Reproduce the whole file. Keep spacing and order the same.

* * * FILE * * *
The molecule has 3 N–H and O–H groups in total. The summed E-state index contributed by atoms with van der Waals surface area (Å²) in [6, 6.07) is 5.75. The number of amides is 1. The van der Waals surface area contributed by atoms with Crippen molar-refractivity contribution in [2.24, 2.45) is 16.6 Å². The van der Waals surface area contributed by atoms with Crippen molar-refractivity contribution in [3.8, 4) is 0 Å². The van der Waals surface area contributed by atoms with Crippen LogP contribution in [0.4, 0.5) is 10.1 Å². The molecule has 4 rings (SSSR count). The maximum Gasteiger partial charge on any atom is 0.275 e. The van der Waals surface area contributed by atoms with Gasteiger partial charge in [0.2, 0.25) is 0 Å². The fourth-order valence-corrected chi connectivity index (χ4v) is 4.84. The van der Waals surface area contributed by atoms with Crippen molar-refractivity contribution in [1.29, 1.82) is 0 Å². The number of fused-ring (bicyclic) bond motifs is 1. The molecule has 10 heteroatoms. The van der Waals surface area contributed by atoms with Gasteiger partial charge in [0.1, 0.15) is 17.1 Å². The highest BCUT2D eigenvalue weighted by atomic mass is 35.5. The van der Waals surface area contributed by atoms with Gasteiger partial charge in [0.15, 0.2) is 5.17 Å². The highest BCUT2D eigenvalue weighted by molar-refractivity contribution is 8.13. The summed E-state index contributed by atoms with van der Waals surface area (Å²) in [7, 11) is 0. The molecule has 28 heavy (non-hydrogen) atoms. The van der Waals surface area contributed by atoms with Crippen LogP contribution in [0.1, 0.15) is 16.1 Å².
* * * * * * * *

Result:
The molecule has 3 N–H and O–H groups in total. The summed E-state index contributed by atoms with van der Waals surface area (Å²) in [6, 6.07) is 5.75. The number of amides is 1. The van der Waals surface area contributed by atoms with Crippen molar-refractivity contribution in [2.24, 2.45) is 16.6 Å². The van der Waals surface area contributed by atoms with Crippen molar-refractivity contribution in [3.8, 4) is 0 Å². The van der Waals surface area contributed by atoms with Crippen LogP contribution in [0.4, 0.5) is 10.1 Å². The molecule has 4 rings (SSSR count). The maximum Gasteiger partial charge on any atom is 0.275 e. The van der Waals surface area contributed by atoms with Gasteiger partial charge in [0.2, 0.25) is 0 Å². The fourth-order valence-corrected chi connectivity index (χ4v) is 4.84. The van der Waals surface area contributed by atoms with Crippen molar-refractivity contribution in [1.29, 1.82) is 0 Å². The number of fused-ring (bicyclic) bond motifs is 1. The molecule has 10 heteroatoms. The van der Waals surface area contributed by atoms with Gasteiger partial charge in [0.1, 0.15) is 17.1 Å². The highest BCUT2D eigenvalue weighted by atomic mass is 35.5. The van der Waals surface area contributed by atoms with Gasteiger partial charge in [0.15, 0.2) is 5.17 Å². The highest BCUT2D eigenvalue weighted by molar-refractivity contribution is 8.13. The summed E-state index contributed by atoms with van der Waals surface area (Å²) in [7, 11) is 0. The molecule has 28 heavy (non-hydrogen) atoms. The van der Waals surface area contributed by atoms with Crippen LogP contribution in [0.1, 0.15) is 16.1 Å².